Wednesday, November 2, 2016

(Don't) Give a dog a bone...

Do you or someone you know still insist on giving dogs real bones to chew on?

Fragments of bones can very easily break off and be swallowed by the dog. Broken bone fragments can end up causing damage to the esophagus and stomach. If the fragments are sharp enough, they can pierce the stomach or intestines, causing infection or in serious cases, even death.

Take a look at these photos and decide if it's what you want your dogs esophagus and stomach to look like!

Bone stuck in esophagus

Damage to esophagus from bone after removal.

Ouch - sore, red stomach from bones

Big bone being removed. Yup, they will eat them whole sometimes and yes, we can usually get the out with endoscopy

Another big bone being removed

See the sharp edges the bones can have!

Erosion from bones

Sharp shards can penetrate stomach or intestines and cause infection and even death.

Sharp edges and ulcers

Big bone stuck in esophagus

Lesions after removal of esophageal bone

Look how sharp the pointed end is - like a razor blade. Scary!

Nearly full thickness ulcer from bone in previous photo. Lucky for this dog, his owner and veterinarian were progressive in getting him scoped before this perforated.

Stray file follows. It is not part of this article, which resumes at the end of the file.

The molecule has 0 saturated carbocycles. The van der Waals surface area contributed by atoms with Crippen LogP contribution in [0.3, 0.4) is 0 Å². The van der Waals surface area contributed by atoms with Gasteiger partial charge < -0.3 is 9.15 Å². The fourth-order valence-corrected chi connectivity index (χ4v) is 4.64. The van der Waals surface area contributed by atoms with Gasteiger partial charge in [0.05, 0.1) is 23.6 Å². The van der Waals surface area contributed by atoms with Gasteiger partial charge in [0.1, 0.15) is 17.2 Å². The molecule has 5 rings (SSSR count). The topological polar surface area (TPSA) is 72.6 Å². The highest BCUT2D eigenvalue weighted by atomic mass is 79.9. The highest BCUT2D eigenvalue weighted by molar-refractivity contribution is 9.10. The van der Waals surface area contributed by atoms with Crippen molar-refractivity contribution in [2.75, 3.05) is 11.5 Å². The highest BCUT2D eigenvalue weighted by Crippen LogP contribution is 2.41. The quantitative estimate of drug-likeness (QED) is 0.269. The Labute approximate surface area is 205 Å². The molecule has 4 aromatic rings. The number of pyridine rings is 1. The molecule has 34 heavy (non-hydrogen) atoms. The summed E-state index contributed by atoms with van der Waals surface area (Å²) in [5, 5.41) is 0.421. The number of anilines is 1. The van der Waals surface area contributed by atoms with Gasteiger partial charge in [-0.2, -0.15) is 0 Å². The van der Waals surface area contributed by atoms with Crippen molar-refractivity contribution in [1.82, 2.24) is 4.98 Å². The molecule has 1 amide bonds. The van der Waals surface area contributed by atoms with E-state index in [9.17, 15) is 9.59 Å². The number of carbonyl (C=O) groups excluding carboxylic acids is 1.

Any kind of bone can cause damage - raw, cooked, beef, pork, etc.
 Dr. Amy Allen from Animal Internal Medicine has suggested that instead of bones, you can give your dog Kongs (bone and original) or Nylabones. She says no antlers - while they don't cause foreign body issues very often, they can break teeth. No raw hides either, unless the dogs are supervised and the pieces that break off or become too small can be removed. 

There's no bones about it, bones cause damage wherever they go! Thankfully, most fragments are able to be removed via endoscopy. You can learn about our retrievers at our webstore

All pictures and captions were graciously shared with us from the 
Animal Internal Medicine Facebook
Animal Internal Medicine is a mobile veterinary endoscopy unit for the San Francisco Bay area.

If you're a vet, share this with your clients to help save a dog's life!

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